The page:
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The different kinds of pain

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There are three basic types of pain, depending upon what physical mechanism in the body is causing the symptom: somatic, neuropathic, and visceral. A fourth kind, mixed, is a combination of the others. It's important to know what basic kind of pain is present, because treatment differs. Myofascial pain is the most common; it's a variation of somatic pain. Finally, certain medical illnesses can cause pain that is hard to diagnose unless they are looked for.

Somatic pain is the most common cause of physical pain

"Somatic" means pain in the skin, bones, muscles, ligaments, tendons, and joints. This includes arthritis, tendonitis, and most kinds of headaches, neck pain, and low back pain. This kind of pain is typically aching, sore, and knifelike. It often improves with aspirin or ibuprofen. Similar but sharper pain would occur if you cut or bruised yourself or broke a bone.

Acute somatic pain due to an injury or infection requires rest while the tissue heals. Chronic somatic pain usually does best with frequent gentle exercise that gradually intensifies as you become fit.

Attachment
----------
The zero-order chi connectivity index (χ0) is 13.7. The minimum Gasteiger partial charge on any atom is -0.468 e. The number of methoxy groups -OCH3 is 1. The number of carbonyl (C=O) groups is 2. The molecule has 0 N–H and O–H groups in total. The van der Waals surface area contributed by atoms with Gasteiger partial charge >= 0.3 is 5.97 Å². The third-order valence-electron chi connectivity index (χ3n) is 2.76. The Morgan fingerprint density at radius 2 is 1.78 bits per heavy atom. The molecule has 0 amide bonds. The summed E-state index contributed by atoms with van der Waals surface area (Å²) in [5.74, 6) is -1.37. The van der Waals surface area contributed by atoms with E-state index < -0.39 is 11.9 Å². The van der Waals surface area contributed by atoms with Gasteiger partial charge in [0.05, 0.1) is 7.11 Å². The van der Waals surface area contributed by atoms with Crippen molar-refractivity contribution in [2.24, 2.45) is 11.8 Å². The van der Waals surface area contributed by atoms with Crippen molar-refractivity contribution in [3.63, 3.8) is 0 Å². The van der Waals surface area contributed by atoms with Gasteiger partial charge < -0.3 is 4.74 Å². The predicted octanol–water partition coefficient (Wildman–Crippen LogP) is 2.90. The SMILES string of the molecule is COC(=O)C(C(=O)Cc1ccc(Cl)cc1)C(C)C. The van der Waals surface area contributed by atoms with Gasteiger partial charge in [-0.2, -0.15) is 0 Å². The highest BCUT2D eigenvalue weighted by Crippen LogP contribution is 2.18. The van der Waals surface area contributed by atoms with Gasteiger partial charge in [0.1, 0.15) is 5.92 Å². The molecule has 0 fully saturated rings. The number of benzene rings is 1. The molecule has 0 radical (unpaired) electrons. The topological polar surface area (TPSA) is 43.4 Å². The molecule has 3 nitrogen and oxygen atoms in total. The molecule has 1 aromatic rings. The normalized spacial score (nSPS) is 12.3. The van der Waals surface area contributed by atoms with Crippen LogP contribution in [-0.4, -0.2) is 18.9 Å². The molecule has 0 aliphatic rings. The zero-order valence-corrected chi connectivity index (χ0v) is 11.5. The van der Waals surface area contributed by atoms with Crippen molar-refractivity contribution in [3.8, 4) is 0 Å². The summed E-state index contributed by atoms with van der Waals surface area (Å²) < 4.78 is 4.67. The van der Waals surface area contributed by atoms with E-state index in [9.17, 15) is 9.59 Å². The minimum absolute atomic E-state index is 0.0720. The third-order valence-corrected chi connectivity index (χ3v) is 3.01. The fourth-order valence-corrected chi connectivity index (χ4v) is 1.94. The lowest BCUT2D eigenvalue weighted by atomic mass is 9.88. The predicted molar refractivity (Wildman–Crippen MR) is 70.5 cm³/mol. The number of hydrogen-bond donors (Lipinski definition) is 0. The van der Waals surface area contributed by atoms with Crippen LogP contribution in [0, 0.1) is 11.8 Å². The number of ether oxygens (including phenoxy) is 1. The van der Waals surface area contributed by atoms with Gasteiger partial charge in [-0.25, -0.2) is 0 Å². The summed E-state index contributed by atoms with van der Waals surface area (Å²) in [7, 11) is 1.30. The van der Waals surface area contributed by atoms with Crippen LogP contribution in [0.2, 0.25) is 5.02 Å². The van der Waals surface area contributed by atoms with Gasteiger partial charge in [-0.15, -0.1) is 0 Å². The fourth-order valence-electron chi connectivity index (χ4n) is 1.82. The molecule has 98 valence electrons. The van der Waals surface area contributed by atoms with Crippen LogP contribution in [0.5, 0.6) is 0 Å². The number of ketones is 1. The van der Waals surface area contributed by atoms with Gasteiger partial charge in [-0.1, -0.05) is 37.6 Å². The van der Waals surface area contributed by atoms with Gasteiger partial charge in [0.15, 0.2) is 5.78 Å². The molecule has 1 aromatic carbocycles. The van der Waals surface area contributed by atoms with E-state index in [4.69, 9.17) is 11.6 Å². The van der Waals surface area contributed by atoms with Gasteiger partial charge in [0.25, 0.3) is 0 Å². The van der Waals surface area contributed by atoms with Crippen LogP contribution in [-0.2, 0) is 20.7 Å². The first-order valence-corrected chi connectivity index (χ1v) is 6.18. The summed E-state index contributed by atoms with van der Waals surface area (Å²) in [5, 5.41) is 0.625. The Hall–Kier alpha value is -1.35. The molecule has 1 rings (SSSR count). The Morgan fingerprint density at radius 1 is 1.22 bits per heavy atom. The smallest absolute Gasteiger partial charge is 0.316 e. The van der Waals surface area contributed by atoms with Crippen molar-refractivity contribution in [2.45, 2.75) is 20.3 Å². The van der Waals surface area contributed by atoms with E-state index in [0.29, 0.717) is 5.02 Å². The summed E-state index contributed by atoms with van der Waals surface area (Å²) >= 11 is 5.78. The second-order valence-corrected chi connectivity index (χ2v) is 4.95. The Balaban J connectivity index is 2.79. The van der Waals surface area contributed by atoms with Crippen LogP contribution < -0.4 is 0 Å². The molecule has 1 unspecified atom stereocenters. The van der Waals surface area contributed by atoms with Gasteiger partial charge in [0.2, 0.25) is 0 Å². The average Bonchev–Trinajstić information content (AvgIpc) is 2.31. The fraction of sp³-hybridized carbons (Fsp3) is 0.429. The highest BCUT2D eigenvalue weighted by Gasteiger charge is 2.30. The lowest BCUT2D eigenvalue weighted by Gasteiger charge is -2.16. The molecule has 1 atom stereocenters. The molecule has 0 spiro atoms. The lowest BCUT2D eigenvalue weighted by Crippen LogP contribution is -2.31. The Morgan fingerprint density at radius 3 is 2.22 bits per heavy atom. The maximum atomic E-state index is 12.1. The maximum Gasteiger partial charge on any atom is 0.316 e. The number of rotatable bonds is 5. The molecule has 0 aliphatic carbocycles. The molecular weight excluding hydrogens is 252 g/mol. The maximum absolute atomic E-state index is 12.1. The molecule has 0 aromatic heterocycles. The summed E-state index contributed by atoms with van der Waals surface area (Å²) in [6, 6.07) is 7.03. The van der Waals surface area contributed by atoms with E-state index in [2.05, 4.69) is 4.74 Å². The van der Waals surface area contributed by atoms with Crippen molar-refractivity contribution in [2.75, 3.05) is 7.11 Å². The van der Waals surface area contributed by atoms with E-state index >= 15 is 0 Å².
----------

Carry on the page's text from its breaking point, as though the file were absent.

Neuropathic pain is due to disease or injury of the nervous system

"Neuropathic pain is less common than somatic pain. It's like the burning, tingling, or electric feeling you get when you hit your "funny bone" (ulnar nerve) in your elbow. It includes carpal tunnel syndrome, various kinds of pinched nerves, and "neuropathy" or nerve damage due to diabetes or a variety of other illnesses. Another common neuropathic pain is postherpetic neuralgia that follows "shingles," an outbreak of herpes zoster. Neuropathic pain usually responds poorly to anti-inflammatory agents like ibuprofen, but it often improves with Neurontin, Lyrica, or another antiseizure medication. (These drugs prevent seizures by stabilizing the nervous system, and they appear to help pain the same way.) Opiates like morphine or Vicodin typically aren't helpful.

Neuropathic pain requires attention to the underlying cause of the pain, whether it be diabetes, shingles, or a pinched nerve. Often, once you've treated the underlying problem as best you can, frequent gentle exercise gradually reduces the pain.

Visceral pain rarely lasts a long time

Visceral pain is due to contractions in a hollow organ. Menstrual cramps and labor are visceral pain, as is pain from kidney stones and gallstones. It is a deep, crampy, boring sensation that ranges from mild to extremely severe. Many people have brief periods of visceral pain when their stomachs are upset, or during a menstrual period. (The only common chronic visceral pain is irritable bowel syndrome.) It often responds to the same medications as somatic pain, but exercise is not usually helpful.

Interestingly, all four kinds of pain often improve with antidepressant medication, whether or not the person with pain is depressed. Sometimes doctors prescribe antiseizure medications like Neurontin (gabapentin) or Lyrica regardless of what type of pain you have. Antiseizure drugs don't work as well for somatic or visceral pain, and people may just get side effects (grogginess and mental clouding) without benefit. But occasionally people find them of enormous help.